Wednesday, 9 December 2015

{RECIPE} "Mistletoe" Mini Meatballs with Parsley



Let the Christmas treat recipes begin! :) Every dog lover knows the joy of doggy kisses as well as the perils of dog breath! Oh no! Get ready for many thank you smootches if you bake up a batch of "mistletoe" ready meatballs packed with breath freshening parsley for your pooch charming.  To say that my dogs loved these would be an understatement - as a vegetarian, there is rarely every meat in our house except when it is bought for the pets or occasionally a guest.  Sniffing was set to max and they almost desiccated with drooling anticipation of taste testing duties.  This is a great homemade dog treat to make now, before things get to holiday hectic, and then freeze (except for a few samples of course!) for special treats at Christmas time.  We have some ready and waiting in our freezer!

"Mistletoe" Mini Meatballs with Breath Freshening Parsley
  •  Approximately 150g lean minced meat (we used lamb)
  • 1 egg
  • Approximately 1/2 cup of loose fresh parsley, chopped
  • 2 tbsp ground flaxseed (optional)
  • 1/2 cup rolled oats
  • 1/4 cup wheat germ
  • A sprinkle of grated cheese (optional)

Preheat oven to 180C.  Combine minced meat and egg in a mixing bowl. Mix in remaining ingredients to combine.  Roll into small bite sized mini meatballs and place in a lightly greased baking dish.   Bake for approximately 20 minutes until cooked through.  Cool before serving or storage (refrigerate or freeze). Pampered pooches might enjoy their treats warmed slightly for extra smell and flavour.


Tips and Tricks:
  • You can substitute another lean ground meat or use an alternative type of binding ingredient instead of wheat germ to go gluten-free. Tweak the volumes if/as needed.
  • These treats can be frozen if you would like to freeze extras (it is a big batch).
  • Treats can be made smaller for little dogs or broken up for serving. Cooking times will vary depending on your meatball size. 
  • Parsley isn't only a dog-friendly breath freshener, but also has some great nutritional content. As with all treats and dietary add-ins, small quantities are best.  Check out this little slideshow at Modern Dog for other dog-friendly herb ideas. Omit or use less if you prefer.  If substituting dried for fresh, use WAY less. A sprinkle will do just fine.
  • Smooching with your dog under the mistletoe is a-ok by us, but don't forget that some festive decorations can be dangerous for pets. Keep hazards like mistletoe, poinsettias, holly, etc well out of the reach.

Hungry for more tasty treats?  See all of our recipes here. Remember, treats are for spoiling your pup in moderation. Some dogs have special dietary requirements and/or food allergies/intolerances. If you are ever in doubt, have a chat with your vet.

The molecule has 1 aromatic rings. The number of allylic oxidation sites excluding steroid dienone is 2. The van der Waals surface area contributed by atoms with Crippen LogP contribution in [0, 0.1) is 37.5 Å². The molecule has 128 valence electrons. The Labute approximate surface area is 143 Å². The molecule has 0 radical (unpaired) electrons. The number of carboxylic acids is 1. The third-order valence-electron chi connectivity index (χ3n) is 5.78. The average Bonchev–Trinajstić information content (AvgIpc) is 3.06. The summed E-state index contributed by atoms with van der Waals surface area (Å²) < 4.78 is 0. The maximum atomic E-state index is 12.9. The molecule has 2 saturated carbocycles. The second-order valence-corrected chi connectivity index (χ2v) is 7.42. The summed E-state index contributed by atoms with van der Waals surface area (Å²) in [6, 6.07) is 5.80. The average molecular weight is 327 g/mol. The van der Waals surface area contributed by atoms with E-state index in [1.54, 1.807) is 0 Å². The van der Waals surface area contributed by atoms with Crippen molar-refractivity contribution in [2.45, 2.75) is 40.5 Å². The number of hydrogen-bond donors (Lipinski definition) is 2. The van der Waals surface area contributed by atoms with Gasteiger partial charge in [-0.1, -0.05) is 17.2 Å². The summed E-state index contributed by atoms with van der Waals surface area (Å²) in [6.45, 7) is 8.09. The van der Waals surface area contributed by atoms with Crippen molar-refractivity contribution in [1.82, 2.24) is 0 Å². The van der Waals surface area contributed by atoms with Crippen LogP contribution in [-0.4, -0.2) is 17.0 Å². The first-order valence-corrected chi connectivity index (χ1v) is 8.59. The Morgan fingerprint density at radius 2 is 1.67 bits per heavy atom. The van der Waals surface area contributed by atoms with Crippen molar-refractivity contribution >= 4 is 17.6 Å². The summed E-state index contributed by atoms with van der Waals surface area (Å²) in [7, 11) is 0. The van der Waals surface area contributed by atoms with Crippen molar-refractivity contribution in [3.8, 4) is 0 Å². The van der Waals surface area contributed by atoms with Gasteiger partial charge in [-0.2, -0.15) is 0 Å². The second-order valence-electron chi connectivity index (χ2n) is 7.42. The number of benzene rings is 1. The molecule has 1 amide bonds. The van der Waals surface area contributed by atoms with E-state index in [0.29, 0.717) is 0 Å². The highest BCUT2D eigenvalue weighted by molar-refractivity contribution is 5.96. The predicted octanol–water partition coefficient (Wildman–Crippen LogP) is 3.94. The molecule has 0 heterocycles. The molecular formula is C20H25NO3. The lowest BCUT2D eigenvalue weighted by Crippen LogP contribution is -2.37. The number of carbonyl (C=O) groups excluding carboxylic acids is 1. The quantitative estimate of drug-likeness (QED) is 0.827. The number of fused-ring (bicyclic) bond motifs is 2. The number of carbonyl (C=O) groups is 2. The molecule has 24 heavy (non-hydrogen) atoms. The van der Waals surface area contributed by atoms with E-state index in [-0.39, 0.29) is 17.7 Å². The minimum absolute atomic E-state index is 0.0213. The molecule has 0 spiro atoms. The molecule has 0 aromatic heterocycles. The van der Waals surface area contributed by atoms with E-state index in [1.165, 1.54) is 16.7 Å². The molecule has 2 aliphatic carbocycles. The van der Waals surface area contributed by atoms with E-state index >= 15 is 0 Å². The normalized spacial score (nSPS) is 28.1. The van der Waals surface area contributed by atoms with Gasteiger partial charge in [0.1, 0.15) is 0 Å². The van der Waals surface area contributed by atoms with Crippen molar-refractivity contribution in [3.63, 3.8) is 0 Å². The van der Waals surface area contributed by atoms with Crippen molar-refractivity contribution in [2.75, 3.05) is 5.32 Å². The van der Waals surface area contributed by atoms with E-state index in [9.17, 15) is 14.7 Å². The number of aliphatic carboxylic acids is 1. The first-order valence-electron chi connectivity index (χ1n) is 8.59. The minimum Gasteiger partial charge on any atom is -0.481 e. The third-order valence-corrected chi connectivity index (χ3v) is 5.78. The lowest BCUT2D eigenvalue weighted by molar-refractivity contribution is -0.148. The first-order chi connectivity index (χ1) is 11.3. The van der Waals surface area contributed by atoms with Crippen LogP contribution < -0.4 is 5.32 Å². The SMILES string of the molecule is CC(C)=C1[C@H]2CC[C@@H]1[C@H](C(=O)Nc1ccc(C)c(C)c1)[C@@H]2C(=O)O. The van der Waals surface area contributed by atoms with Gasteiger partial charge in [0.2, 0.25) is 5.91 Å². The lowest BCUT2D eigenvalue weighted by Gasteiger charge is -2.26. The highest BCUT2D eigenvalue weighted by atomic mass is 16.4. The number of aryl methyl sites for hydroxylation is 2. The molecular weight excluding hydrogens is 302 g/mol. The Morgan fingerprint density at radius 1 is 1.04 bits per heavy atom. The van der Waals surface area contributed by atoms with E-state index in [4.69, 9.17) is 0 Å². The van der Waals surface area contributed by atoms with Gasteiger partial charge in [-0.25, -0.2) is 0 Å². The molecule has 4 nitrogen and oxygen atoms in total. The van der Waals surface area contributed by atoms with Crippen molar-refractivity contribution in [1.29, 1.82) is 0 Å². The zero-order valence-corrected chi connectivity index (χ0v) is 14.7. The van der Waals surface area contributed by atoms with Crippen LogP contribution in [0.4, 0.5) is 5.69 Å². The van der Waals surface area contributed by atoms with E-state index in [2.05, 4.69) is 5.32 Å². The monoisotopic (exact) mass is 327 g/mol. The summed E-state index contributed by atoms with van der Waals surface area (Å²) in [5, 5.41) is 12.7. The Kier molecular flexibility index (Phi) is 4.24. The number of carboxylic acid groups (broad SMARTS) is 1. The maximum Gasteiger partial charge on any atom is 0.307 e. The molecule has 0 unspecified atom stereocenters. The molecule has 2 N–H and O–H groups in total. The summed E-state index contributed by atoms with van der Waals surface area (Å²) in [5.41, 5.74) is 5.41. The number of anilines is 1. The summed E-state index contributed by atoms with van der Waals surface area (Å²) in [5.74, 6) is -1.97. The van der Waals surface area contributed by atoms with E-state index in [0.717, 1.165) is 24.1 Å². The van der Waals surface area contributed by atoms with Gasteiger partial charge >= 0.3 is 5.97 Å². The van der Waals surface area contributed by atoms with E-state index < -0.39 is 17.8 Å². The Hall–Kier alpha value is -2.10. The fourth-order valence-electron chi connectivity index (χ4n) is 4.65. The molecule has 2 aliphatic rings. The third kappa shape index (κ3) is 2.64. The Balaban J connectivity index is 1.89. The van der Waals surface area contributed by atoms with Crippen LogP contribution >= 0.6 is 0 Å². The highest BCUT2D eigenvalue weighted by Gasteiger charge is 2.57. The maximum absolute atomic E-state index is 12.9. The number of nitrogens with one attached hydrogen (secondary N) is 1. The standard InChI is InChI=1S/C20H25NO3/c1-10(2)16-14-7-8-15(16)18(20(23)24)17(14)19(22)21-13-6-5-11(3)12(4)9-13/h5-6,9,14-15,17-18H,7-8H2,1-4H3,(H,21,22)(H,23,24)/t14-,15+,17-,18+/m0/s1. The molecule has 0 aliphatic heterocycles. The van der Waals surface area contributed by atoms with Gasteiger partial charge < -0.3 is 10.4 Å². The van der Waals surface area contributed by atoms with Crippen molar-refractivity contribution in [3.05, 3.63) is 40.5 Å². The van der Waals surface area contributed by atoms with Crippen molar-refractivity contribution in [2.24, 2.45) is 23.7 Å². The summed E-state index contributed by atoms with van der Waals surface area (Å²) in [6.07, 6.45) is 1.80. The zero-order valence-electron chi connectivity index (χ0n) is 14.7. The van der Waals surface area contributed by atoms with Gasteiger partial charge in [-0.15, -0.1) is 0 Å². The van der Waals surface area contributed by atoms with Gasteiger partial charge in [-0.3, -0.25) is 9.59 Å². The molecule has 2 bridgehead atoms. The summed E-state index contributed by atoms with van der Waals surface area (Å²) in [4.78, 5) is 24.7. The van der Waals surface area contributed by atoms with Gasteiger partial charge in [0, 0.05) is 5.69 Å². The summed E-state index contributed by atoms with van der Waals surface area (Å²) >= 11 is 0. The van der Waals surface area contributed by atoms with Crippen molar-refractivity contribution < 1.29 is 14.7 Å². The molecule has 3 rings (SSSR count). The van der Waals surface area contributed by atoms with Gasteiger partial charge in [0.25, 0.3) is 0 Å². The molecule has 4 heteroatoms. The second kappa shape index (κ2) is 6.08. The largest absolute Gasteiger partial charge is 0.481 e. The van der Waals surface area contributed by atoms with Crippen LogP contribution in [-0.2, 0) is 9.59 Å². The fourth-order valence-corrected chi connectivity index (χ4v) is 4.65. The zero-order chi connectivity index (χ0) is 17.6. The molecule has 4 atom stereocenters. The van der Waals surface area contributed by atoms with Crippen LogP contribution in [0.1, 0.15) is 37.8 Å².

3 comments:

  1. Hi there. I was just wondering how you feel about being a vegetarian but giving meat to your dogs. Can dogs have a vegetarian diet? I am not judging or anything like that just curious.

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    Replies
    1. Oh that is a very tricky question. Thanks for your interest and I will try to give you an answer without writing a full essay. :)

      We try to be conscious of what we are feeding them (source and content), but have no plans to switch them to a full vegetarian diet. No judgement for those who do or don't, just like I have no judgement for people who make a different personal choice than I.

      The most important thing, no matter what dietary choices you make, is ensuring their health. Even as a human, that takes effort and supplementation and with pets it is a totally different degree of dietary difficulty. We have two dogs and a cat, and biologically speaking, dogs are natural omnivores (mixed diet) and cats are natural obligate carnivores (meat eaters). They process certain nutrients differently than humans, than each other, and in some cases different than other breeds of the same species - like Dalmatians and their issues with purine (a type of protein which is high quantity in some meats as well as many vegetarian plant proteins). That isn't to say that a vegetarian (or even vegan diet) isn't potentially feasible, but it requires planning, commitment, and specialised feeding. Again, the health and safety of your pet(s) must always be paramount.

      The internet has some interesting info on the pros/cons if you are curious for more, but I would suggest that anyone considering a vegetarian diet (or any other major dietary change) for their pets should have an open and frank consultation with a trusted vet.

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    2. PS - We sometimes talk about greener living with pets in general on the partner blog at Green in Real Life (link on sidebar) if you're curious about "environmental pawprints" in general not just the vegetarian diet.

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